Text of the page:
Picture: 123RF/ARROSMITH2
Picture: 123RF/ARROSMITH2

The next steps in President Cyril Ramaphosa’s structural reform agenda are being taken through power market and regulatory reforms that will facilitate increased private investment and competition.

The implications are potentially far-reaching and will contribute to the fundamental restructuring of the electricity supply industry in SA — and hopefully an end to load-shedding and power cuts.

By Gwede Mantashe’s own admission, Ramaphosa had to twist his arm, and the energy minister has now gazetted an amended schedule to the Electricity Regulation Act that exempts projects up to 100MW from the requirement of applying to the National Energy Regulator of SA (Nersa) for a licence.

This is a significant development. The energy minister and Nersa were acting as gatekeepers to market access, and new private power projects faced onerous, uncertain and lengthy delays. The previous licence exemptions were only for off-grid, self-generators and for projects less than 1MW. The new exemptions apply to much larger investments and will enable grid-connected projects to sell to multiple customers, even wheeling across the grid to distant electricity users who will no longer have to rely solely on Eskom or municipal supply.

These licence exemptions will prompt further reforms: Nersa project registration processes, as well as grid connection and use of system agreements, will need to be streamlined if investments are to flow.

These reforms are not being driven by any ideological commitment to privatisation, but rather as a pragmatic response to SA’s power shortages. The president uses the metaphor of all our energy eggs being in Eskom’s basket, and if they fall the economy breaks. In his state of the nation addresses he has called for diversification of the country’s electricity supplies and for more competition.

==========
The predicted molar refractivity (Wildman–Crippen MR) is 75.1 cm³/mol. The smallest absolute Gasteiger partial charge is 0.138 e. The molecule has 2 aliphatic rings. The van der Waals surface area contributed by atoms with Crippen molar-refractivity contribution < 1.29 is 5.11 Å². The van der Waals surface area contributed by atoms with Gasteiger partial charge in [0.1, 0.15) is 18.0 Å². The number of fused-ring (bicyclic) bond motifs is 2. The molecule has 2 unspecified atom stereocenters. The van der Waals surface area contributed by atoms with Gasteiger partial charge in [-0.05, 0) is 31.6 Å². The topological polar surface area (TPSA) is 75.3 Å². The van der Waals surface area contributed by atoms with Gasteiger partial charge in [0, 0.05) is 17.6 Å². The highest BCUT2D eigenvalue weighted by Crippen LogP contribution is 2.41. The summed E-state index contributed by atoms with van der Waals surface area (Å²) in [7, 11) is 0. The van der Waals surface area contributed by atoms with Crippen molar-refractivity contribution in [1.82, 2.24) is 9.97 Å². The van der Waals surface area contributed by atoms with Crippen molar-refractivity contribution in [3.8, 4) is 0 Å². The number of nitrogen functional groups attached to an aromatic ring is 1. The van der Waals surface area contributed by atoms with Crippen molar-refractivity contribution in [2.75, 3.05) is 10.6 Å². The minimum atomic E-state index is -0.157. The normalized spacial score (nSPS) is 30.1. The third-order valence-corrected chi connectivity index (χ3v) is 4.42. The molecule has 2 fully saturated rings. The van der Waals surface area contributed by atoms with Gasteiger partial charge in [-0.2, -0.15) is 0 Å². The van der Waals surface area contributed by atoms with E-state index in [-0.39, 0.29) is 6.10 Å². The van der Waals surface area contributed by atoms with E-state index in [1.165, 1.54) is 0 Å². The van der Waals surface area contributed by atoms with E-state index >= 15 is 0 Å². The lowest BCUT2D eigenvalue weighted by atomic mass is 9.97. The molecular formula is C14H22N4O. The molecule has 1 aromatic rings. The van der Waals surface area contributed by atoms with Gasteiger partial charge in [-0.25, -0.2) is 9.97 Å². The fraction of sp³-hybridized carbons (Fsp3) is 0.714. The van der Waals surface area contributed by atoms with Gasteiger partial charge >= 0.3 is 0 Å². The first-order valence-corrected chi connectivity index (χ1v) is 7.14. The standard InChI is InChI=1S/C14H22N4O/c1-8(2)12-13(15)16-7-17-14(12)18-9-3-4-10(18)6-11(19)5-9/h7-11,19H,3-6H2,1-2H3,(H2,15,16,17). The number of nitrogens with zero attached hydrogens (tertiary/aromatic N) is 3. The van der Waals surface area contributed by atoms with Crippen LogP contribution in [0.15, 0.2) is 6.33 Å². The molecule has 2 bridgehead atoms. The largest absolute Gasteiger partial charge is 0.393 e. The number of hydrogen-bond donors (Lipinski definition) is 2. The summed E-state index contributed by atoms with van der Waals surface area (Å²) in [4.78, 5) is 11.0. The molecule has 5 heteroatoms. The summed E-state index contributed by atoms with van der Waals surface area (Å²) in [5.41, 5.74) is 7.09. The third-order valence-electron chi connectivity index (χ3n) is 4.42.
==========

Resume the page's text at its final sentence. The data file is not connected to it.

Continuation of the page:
Private sector

Over the past year we have also seen Eskom’s CEO call for more private investment to relieve a constrained power system so the utility has more space to undertake reliability maintenance. Eskom is technically insolvent and survives through government bailouts, a total of R220bn since 2008. It generates less than half the cash it needs to service principal and interest payments on its debt.

No-one will lend Eskom money for new power generation until its balance sheet is deleveraged. The state has no fiscal space to invest in power and its ability to provide sovereign guarantees is evaporating. That leaves the private sector as the main source of funding for new power. 

There is now an unprecedented and growing consensus among government, business and labour about power sector and regulatory reforms. When the previous attempt was made — after the publication of the 1998 energy white paper — to restructure Eskom, and to introduce competition and private sector participation, energy-intensive users and business associations were ambivalent; they enjoyed low electricity prices and reliable supply at the time.

Now the material conditions are different: there has been load-shedding in 2007, 2008, 2014, 2015 and every year since 2018, and electricity tariffs have increased fourfold. Business organisations now advocate for power market reform. Even union federation Cosatu issued a statement supporting the licensing exemptions. However, easing investments in distributed energy generation alone will not solve SA’s power crisis; we also need to restructure Eskom and expand utility-scale procurements.

Transmission subsidiary

Two years after the president’s Eskom sustainability task team submitted its recommendations, Eskom’s debt overhang remains unresolved. But another recommendation, on Eskom unbundling, has made progress, mainly due to the leadership of its new CEO.